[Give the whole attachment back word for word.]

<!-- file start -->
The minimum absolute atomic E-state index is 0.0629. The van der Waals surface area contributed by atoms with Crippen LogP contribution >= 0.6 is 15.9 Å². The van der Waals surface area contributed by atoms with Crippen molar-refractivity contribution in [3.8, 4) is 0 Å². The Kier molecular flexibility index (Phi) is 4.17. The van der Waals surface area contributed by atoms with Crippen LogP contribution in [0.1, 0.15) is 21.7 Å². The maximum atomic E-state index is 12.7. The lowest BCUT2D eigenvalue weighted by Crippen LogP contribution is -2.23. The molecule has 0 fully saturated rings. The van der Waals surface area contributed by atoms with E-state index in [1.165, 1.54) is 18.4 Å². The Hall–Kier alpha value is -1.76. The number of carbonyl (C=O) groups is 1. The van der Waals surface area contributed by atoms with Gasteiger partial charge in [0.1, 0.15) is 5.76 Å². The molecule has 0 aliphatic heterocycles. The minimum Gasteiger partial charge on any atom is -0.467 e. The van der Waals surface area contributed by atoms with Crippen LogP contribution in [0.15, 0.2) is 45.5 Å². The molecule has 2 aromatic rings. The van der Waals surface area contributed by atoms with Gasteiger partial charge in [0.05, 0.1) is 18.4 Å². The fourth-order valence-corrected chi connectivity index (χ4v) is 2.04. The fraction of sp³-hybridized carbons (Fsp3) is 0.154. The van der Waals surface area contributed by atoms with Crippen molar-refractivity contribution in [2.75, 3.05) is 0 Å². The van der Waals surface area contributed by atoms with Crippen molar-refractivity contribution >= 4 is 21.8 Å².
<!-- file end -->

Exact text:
The minimum absolute atomic E-state index is 0.0629. The van der Waals surface area contributed by atoms with Crippen LogP contribution >= 0.6 is 15.9 Å². The van der Waals surface area contributed by atoms with Crippen molar-refractivity contribution in [3.8, 4) is 0 Å². The Kier molecular flexibility index (Phi) is 4.17. The van der Waals surface area contributed by atoms with Crippen LogP contribution in [0.1, 0.15) is 21.7 Å². The maximum atomic E-state index is 12.7. The lowest BCUT2D eigenvalue weighted by Crippen LogP contribution is -2.23. The molecule has 0 fully saturated rings. The van der Waals surface area contributed by atoms with E-state index in [1.165, 1.54) is 18.4 Å². The Hall–Kier alpha value is -1.76. The number of carbonyl (C=O) groups is 1. The van der Waals surface area contributed by atoms with Gasteiger partial charge in [0.1, 0.15) is 5.76 Å². The molecule has 0 aliphatic heterocycles. The minimum Gasteiger partial charge on any atom is -0.467 e. The van der Waals surface area contributed by atoms with Crippen LogP contribution in [0.15, 0.2) is 45.5 Å². The molecule has 2 aromatic rings. The van der Waals surface area contributed by atoms with Gasteiger partial charge in [0.05, 0.1) is 18.4 Å². The fourth-order valence-corrected chi connectivity index (χ4v) is 2.04. The fraction of sp³-hybridized carbons (Fsp3) is 0.154. The van der Waals surface area contributed by atoms with Crippen molar-refractivity contribution in [2.75, 3.05) is 0 Å². The van der Waals surface area contributed by atoms with Crippen molar-refractivity contribution >= 4 is 21.8 Å².